Review: Life of Pi (2012) Movie

January 18th, 2013 at 10:00 am by Kokila Patel

~ by John Stringer (coNZervative.wordpress.com)

Went and saw this last night with eldest son.  It was fantastic. I recommend 3D as this film is very colourful and cinematic. You will want to enjoy its epic sweep in 3D.  I read the book a few years ago, and recommend you do that too. This is a great movie adaptation.  I wondered how they would actually do it, as the book is almost impossible to adapt visually but Taiwanese director Ang Lee (Brokeback Mountain; Crouching Dragon/Hidden Tiger - there’s that tiger again) and David Magee (screenplay) (Finding Neverland) pulled off an amazing job.

Plot: Indian family of Piscine Molitor “Pi” Patel, sells up their zoo on land they rent and decide to move to Canada; sell the animals in North America and build a new life. Ship is lost at sea, Pi survives with a few animals in a life boat and raft, the final being a large vicious Bengal Tiger (called Richard Parker). Pi survives (just) for 277 days on a raft tied to the lifeboat by a rope in which the tiger is stranded. That’s all I’ll say.

French (now Russian) actor Gerard Depardieu is the cook on the ship, but the others are not known.  Pi is brilliantly played by a series of various aged Pi.s  His name is really Piscine Molitor (a French swimming pool) or “Pissing” as his schoolmates call him, thus later “Pi” to avoid bullying. This is all well-explained in the movie.

I love the opening sequence where the movie moves in slowly, capturing the magic and wonder of the animal kingdom created by God.  This is quite a metaphysical film, with Pi traversing Hinduism, Christianity and Islam. It asks who we are and how God communicates with humanity.

There are some wonderful scenes. I noted particularly the dramatic sinking of the ship, the whales, the flying fish episode, and of course the drama throughout with a massive tiger in a boat just a stone’s throw away where all the canned food and water is. There is a lovely moment when the tiger is hanging on to the side of the lifeboat and the boy/tiger have a moment with their eyes.

I think Lee spent a lot of time filming an actual tiger in a lifeboat, as any CGI is invisible to detect, the tiger is completely real all the time.

The movie portrays the realities of this implausible scenario with brilliant detail, to the point you can imagine it totally happening (how to get water to the tiger; what will it eat? etc). There were no cringe moments.

The book and film have one of the best endings ever, on a par with Sixth Sense (aka I See Dead People).  Go and see it to find out, no spoiler here.

The characters are strong, including the tiger, and I liked the humans at the beginning, especially the uncle with the expanded chest and the transparent luxuriousness of the French swimming pool.

This is a movie about the power of story, and how “science” knows only some, religion knows a whole lot more.  Those who mock religion and live in know-it-all science castles with trite factual answers to everything, would benefit from seeing this great film.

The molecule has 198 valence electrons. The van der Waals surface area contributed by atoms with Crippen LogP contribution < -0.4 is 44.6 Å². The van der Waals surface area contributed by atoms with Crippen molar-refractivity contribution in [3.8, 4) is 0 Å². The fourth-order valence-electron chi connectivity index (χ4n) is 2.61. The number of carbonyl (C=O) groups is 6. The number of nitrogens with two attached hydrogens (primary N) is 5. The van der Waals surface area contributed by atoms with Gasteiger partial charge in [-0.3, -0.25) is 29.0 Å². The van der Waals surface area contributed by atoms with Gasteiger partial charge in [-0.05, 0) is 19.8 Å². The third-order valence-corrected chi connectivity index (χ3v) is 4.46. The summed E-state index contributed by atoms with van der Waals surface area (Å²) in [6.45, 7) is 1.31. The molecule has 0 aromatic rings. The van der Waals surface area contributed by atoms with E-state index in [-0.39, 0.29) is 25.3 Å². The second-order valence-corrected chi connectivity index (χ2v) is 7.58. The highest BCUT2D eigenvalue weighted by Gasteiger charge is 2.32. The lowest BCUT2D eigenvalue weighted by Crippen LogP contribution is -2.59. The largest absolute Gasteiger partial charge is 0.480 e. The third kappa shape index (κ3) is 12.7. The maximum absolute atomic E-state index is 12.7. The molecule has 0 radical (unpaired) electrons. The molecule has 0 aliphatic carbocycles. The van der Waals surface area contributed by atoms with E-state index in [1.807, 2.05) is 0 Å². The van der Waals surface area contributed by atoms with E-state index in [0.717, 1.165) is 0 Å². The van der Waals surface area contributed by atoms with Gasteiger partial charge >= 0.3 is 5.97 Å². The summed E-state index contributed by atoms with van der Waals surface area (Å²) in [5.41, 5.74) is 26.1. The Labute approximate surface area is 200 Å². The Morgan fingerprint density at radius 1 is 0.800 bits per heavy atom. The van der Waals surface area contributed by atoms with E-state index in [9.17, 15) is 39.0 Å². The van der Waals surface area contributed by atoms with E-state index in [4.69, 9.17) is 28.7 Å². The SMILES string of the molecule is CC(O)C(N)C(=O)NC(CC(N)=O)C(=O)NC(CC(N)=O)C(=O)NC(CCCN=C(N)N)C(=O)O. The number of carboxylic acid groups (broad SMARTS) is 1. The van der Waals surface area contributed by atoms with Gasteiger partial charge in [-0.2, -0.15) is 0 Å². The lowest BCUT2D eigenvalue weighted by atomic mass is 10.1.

For me there are some key dialogue moments that reveal what the movie is really about: the Christian priest in India (we cannot understand God in His perfection, so he came as one of us, to be accessible); Pi’s mother interpreting Pi’s father’s rationality (head vs heart); Pi’s conversations with God in the lowest moments amid the storms; and Pi’s wrap-up about what is true at the  end of the film with the writer looking for a story for a novel. “Which story do you prefer?”  “The ship sinks and I lose my family in both, so which is better?”  ”What do you see Richard Parker? Tell me. Speak to me!”.

I get that “story” is intended to be wonderful and used to portray emotions, mysteries, nuances that help us explain, see and wonder. This is what poetry, music and art are all about. The film seeks to explain to us that the meanings and function of stories can be many things, on many levels, because that is what humans are like.  This is the obvious contrast with a marooned boy named after a mathematical formula, and the number Pi which is infinite and is not divisible. Look for the conclusions about what actually happened by the Japanese insurance assessors at the end, in their report to the Japanese company who owned the ship.

There is just more to life and the universe than 1+1=2.  You could say 1+1 = phosphorescent plankton (the smallest creature in the sea feeding the largest mammal ever known). One of my favourite quotes helps sum up this movie. Pablo Picasso, perhaps the artist of the 20th century, said, “Art is a lie that helps us to understand the truth.”

I heartily recommend this film to parents of children, lovers, philosophers, people interested in the oddity of life, and probing the depths of who God is, and why this world.

Life of Pi was written by Yann Martel and first published in 2001, after suffering several publisher rejections (like Harry Potter).  It was a runaway success and has won many awards.  Now the film adaptation has collected some gongs too.

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